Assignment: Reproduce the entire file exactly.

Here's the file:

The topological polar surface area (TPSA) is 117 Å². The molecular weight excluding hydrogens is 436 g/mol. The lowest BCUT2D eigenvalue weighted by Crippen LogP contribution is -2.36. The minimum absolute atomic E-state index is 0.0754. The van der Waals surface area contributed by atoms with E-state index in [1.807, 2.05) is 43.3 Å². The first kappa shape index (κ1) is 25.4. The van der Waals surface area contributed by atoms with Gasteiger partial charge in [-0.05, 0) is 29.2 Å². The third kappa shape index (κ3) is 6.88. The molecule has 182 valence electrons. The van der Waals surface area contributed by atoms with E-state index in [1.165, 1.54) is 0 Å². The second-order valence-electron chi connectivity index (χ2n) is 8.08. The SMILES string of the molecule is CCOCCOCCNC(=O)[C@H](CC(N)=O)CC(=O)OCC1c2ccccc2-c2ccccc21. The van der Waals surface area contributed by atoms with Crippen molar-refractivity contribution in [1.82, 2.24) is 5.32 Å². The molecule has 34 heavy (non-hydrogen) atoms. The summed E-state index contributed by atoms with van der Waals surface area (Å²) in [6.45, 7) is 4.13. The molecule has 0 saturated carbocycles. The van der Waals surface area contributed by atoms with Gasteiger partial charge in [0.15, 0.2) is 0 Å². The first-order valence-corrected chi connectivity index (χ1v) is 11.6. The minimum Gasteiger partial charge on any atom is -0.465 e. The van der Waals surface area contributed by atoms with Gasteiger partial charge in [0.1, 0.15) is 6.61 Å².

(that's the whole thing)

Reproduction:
The topological polar surface area (TPSA) is 117 Å². The molecular weight excluding hydrogens is 436 g/mol. The lowest BCUT2D eigenvalue weighted by Crippen LogP contribution is -2.36. The minimum absolute atomic E-state index is 0.0754. The van der Waals surface area contributed by atoms with E-state index in [1.807, 2.05) is 43.3 Å². The first kappa shape index (κ1) is 25.4. The van der Waals surface area contributed by atoms with Gasteiger partial charge in [-0.05, 0) is 29.2 Å². The third kappa shape index (κ3) is 6.88. The molecule has 182 valence electrons. The van der Waals surface area contributed by atoms with E-state index in [1.165, 1.54) is 0 Å². The second-order valence-electron chi connectivity index (χ2n) is 8.08. The SMILES string of the molecule is CCOCCOCCNC(=O)[C@H](CC(N)=O)CC(=O)OCC1c2ccccc2-c2ccccc21. The van der Waals surface area contributed by atoms with Crippen molar-refractivity contribution in [1.82, 2.24) is 5.32 Å². The molecule has 34 heavy (non-hydrogen) atoms. The summed E-state index contributed by atoms with van der Waals surface area (Å²) in [6.45, 7) is 4.13. The molecule has 0 saturated carbocycles. The van der Waals surface area contributed by atoms with Gasteiger partial charge in [0.15, 0.2) is 0 Å². The first-order valence-corrected chi connectivity index (χ1v) is 11.6. The minimum Gasteiger partial charge on any atom is -0.465 e. The van der Waals surface area contributed by atoms with Gasteiger partial charge in [0.1, 0.15) is 6.61 Å².